It’s time to take Indiana Attorney General Todd Rokita seriously.

I don’t mean that in a good way.

I often have made fun of Rokita’s constant grasping for power and political advancement, his increasingly pathetic attempts to win the favor of the rabid alt-right base that he thinks will propel him up the next rung of the ladder. He was easy to poke fun at because his maneuverings and motivations were so obvious and his need for some—any—validation from any pocket of voters was so desperate. He was like the heavy in a comic strip.

So, I made jokes about what Rokita was doing.

I was wrong to do so.

That’s because our attorney general is dangerous.

Rokita seems to care no more about right and wrong than a natural disaster does.

He wreaks havoc across our civic and political landscape as untroubled by the damage he does as a tornado, hurricane or earthquake would be. The devastation he leaves in his wake—the lives he harms, the faith in law, justice and the very idea of self-government he undermines—seems not to touch his conscience at all.

The only thing that seems to matter is that he gets what he wants, so he does his best to lay waste to whatever stands in his path.

The most recent obstacle to Rokita’s compulsive quest to be elected to whatever office is available to him is Dr. Caitlin Bernard.

Bernard performed an abortion for a 10-year-old girl from Ohio who had been raped. The young girl and her parents had to come to Indiana for the medical procedure because the Buckeye state had rushed to impose draconian abortion laws after the U.S. Supreme Court overturned Roe v. Wade.

It was a sad situation. A little girl had been violated and, as a result, she and her parents were left with a desperate choice to make.

They turned to Bernard for help.

And she provided it.

Almost all feeling human beings would see that as a tragedy and Bernard as a kind soul who offered care and comfort to a family in great need of both.

But our attorney general seemed to see something else.

An opportunity.

A path forward.

A chance to court the most fervent right-wing Hoosier voters.

Before it was possible for him to even know what happened, Rokita rushed onto Fox News to charge Bernard with assorted offenses against law and decency. His charges were so demonstrably untrue that even Fox began to back away from them almost immediately.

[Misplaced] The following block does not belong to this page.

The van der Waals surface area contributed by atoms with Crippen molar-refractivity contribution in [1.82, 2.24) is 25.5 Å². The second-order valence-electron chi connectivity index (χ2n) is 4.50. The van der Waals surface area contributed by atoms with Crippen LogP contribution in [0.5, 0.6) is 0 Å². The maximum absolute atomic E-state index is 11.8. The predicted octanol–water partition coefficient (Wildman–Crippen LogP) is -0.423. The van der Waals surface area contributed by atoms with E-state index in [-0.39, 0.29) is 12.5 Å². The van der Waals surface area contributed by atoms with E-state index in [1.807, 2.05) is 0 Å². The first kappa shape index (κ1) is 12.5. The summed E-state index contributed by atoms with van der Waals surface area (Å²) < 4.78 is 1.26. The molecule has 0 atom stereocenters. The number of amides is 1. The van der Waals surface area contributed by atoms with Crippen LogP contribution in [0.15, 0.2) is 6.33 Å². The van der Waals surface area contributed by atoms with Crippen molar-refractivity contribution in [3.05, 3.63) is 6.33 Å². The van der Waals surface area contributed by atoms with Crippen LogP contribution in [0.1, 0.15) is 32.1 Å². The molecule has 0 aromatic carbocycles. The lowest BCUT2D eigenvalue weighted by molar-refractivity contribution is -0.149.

Bernard and her legal team demonstrated that she had met every requirement to report both the crime against the girl and procedure the law demands. She also honored her duty to her patient, a fact that the attorney general seemed never to consider.

The fact that he was clearly wrong didn’t even slow Rokita down, much less stop him. He continued a campaign of persecution against the doctor, conjuring up new ways to harass her that demeaned his office and any notion that a lawyer—in fact, the state’s lawyer—was an officer of the court and thus obligated to uphold the law.

His most recent assault against both legal norms and decency itself came in the form of a complaint Rokita filed with the medical licensing board asking for Bernard to be disciplined. He accompanied that complaint with a public statement that stacked one untruth on top of another on top of yet another.

The doctor and her lawyer are working to hold Rokita accountable with a civil suit. They argue that he has defamed her. There is considerable truth to Bernard’s argument.

If she wins, the doctor will be able to make Rokita answer for his offenses toward her.

But that’s not enough.

The wanton misbehavior by the attorney general isn’t just a wrong done to an individual. It’s an assault on the idea of law itself.

Indiana cannot continue to have as its top law-enforcement official a man who treats the U.S. and Indiana constitutions and the rule of law the way a dog treats a fire hydrant.

I’ve made jokes about Todd Rokita in the past.

I regret that now.

Because he must be taken seriously.

And, again, not in a good way.

John Krull is director of Franklin College’s Pulliam School of Journalism and publisher of, a news website powered by Franklin College journalism students. The views expressed are those of the author only and should not be attributed to Franklin College.

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